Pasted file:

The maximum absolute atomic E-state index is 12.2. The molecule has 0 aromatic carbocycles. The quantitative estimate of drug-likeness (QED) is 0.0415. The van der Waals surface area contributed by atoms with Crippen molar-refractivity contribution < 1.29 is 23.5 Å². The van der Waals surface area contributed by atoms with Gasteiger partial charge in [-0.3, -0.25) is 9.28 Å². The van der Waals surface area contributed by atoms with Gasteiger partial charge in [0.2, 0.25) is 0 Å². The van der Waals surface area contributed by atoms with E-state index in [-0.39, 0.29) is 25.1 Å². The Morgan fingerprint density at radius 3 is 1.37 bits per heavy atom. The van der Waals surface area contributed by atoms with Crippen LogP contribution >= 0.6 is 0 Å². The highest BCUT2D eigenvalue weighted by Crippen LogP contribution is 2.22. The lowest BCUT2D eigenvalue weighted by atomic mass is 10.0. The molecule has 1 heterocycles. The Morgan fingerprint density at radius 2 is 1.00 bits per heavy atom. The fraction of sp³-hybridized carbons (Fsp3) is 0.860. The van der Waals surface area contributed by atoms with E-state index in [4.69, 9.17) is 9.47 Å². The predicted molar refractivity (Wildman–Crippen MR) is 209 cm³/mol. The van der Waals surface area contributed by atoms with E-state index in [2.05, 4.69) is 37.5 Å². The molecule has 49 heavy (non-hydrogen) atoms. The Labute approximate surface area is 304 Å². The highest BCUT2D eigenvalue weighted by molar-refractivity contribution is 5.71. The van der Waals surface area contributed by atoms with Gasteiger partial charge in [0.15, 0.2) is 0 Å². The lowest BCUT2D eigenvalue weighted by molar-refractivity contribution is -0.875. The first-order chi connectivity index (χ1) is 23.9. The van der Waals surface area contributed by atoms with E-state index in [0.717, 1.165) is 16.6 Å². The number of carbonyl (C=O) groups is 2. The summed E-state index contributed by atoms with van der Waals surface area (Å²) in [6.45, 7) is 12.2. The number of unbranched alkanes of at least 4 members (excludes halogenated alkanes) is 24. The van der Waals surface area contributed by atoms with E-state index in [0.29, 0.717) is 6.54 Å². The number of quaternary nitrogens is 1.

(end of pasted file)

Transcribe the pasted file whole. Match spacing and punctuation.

The maximum absolute atomic E-state index is 12.2. The molecule has 0 aromatic carbocycles. The quantitative estimate of drug-likeness (QED) is 0.0415. The van der Waals surface area contributed by atoms with Crippen molar-refractivity contribution < 1.29 is 23.5 Å². The van der Waals surface area contributed by atoms with Gasteiger partial charge in [-0.3, -0.25) is 9.28 Å². The van der Waals surface area contributed by atoms with Gasteiger partial charge in [0.2, 0.25) is 0 Å². The van der Waals surface area contributed by atoms with E-state index in [-0.39, 0.29) is 25.1 Å². The Morgan fingerprint density at radius 3 is 1.37 bits per heavy atom. The van der Waals surface area contributed by atoms with Crippen LogP contribution >= 0.6 is 0 Å². The highest BCUT2D eigenvalue weighted by Crippen LogP contribution is 2.22. The lowest BCUT2D eigenvalue weighted by atomic mass is 10.0. The molecule has 1 heterocycles. The Morgan fingerprint density at radius 2 is 1.00 bits per heavy atom. The fraction of sp³-hybridized carbons (Fsp3) is 0.860. The van der Waals surface area contributed by atoms with E-state index in [4.69, 9.17) is 9.47 Å². The predicted molar refractivity (Wildman–Crippen MR) is 209 cm³/mol. The van der Waals surface area contributed by atoms with E-state index in [2.05, 4.69) is 37.5 Å². The molecule has 49 heavy (non-hydrogen) atoms. The Labute approximate surface area is 304 Å². The highest BCUT2D eigenvalue weighted by molar-refractivity contribution is 5.71. The van der Waals surface area contributed by atoms with Gasteiger partial charge in [0.15, 0.2) is 0 Å². The lowest BCUT2D eigenvalue weighted by molar-refractivity contribution is -0.875. The first-order chi connectivity index (χ1) is 23.9. The van der Waals surface area contributed by atoms with E-state index in [0.717, 1.165) is 16.6 Å². The number of carbonyl (C=O) groups is 2. The summed E-state index contributed by atoms with van der Waals surface area (Å²) in [6.45, 7) is 12.2. The number of unbranched alkanes of at least 4 members (excludes halogenated alkanes) is 24. The van der Waals surface area contributed by atoms with E-state index in [0.29, 0.717) is 6.54 Å². The number of quaternary nitrogens is 1.